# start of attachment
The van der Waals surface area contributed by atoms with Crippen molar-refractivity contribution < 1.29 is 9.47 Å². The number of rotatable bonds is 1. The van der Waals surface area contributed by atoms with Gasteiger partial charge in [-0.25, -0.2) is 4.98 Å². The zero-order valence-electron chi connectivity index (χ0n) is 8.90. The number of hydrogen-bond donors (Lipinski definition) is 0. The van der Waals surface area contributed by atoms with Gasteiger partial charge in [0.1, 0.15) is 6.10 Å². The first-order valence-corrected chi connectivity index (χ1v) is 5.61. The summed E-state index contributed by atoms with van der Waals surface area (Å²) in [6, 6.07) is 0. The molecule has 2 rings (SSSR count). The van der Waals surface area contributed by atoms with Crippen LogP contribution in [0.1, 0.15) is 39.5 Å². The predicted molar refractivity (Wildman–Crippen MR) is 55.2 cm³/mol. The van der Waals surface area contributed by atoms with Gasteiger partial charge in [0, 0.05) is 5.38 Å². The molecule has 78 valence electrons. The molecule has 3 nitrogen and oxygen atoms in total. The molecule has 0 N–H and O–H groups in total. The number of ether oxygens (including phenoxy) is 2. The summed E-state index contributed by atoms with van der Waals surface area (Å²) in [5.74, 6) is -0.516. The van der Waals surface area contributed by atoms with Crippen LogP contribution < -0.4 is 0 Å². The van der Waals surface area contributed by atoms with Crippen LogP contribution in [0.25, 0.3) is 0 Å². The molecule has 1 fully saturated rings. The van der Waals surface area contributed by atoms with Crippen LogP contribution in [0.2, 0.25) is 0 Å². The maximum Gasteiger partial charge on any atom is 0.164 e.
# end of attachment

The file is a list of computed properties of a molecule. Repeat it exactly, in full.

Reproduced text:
The van der Waals surface area contributed by atoms with Crippen molar-refractivity contribution < 1.29 is 9.47 Å². The number of rotatable bonds is 1. The van der Waals surface area contributed by atoms with Gasteiger partial charge in [-0.25, -0.2) is 4.98 Å². The zero-order valence-electron chi connectivity index (χ0n) is 8.90. The number of hydrogen-bond donors (Lipinski definition) is 0. The van der Waals surface area contributed by atoms with Gasteiger partial charge in [0.1, 0.15) is 6.10 Å². The first-order valence-corrected chi connectivity index (χ1v) is 5.61. The summed E-state index contributed by atoms with van der Waals surface area (Å²) in [6, 6.07) is 0. The molecule has 2 rings (SSSR count). The van der Waals surface area contributed by atoms with Crippen LogP contribution in [0.1, 0.15) is 39.5 Å². The predicted molar refractivity (Wildman–Crippen MR) is 55.2 cm³/mol. The van der Waals surface area contributed by atoms with Gasteiger partial charge in [0, 0.05) is 5.38 Å². The molecule has 78 valence electrons. The molecule has 3 nitrogen and oxygen atoms in total. The molecule has 0 N–H and O–H groups in total. The number of ether oxygens (including phenoxy) is 2. The summed E-state index contributed by atoms with van der Waals surface area (Å²) in [5.74, 6) is -0.516. The van der Waals surface area contributed by atoms with Crippen LogP contribution < -0.4 is 0 Å². The van der Waals surface area contributed by atoms with Crippen LogP contribution in [0.25, 0.3) is 0 Å². The molecule has 1 fully saturated rings. The van der Waals surface area contributed by atoms with Crippen LogP contribution in [0.2, 0.25) is 0 Å². The maximum Gasteiger partial charge on any atom is 0.164 e.